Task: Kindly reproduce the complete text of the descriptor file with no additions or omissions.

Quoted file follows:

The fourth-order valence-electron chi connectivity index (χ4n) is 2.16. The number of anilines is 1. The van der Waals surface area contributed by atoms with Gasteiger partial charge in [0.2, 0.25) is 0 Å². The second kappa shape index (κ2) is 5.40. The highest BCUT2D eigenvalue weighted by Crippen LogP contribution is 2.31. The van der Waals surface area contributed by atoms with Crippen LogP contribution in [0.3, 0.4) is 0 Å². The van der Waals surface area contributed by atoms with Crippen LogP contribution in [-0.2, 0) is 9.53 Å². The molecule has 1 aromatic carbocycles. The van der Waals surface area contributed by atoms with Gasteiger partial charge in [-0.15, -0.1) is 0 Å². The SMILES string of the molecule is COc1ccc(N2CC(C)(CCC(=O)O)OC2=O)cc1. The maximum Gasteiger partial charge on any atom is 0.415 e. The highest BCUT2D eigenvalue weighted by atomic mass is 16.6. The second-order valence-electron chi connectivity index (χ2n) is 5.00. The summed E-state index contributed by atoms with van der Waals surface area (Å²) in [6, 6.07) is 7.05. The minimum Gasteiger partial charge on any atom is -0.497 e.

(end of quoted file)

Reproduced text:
The fourth-order valence-electron chi connectivity index (χ4n) is 2.16. The number of anilines is 1. The van der Waals surface area contributed by atoms with Gasteiger partial charge in [0.2, 0.25) is 0 Å². The second kappa shape index (κ2) is 5.40. The highest BCUT2D eigenvalue weighted by Crippen LogP contribution is 2.31. The van der Waals surface area contributed by atoms with Crippen LogP contribution in [0.3, 0.4) is 0 Å². The van der Waals surface area contributed by atoms with Crippen LogP contribution in [-0.2, 0) is 9.53 Å². The molecule has 1 aromatic carbocycles. The van der Waals surface area contributed by atoms with Gasteiger partial charge in [-0.15, -0.1) is 0 Å². The SMILES string of the molecule is COc1ccc(N2CC(C)(CCC(=O)O)OC2=O)cc1. The maximum Gasteiger partial charge on any atom is 0.415 e. The highest BCUT2D eigenvalue weighted by atomic mass is 16.6. The second-order valence-electron chi connectivity index (χ2n) is 5.00. The summed E-state index contributed by atoms with van der Waals surface area (Å²) in [6, 6.07) is 7.05. The minimum Gasteiger partial charge on any atom is -0.497 e.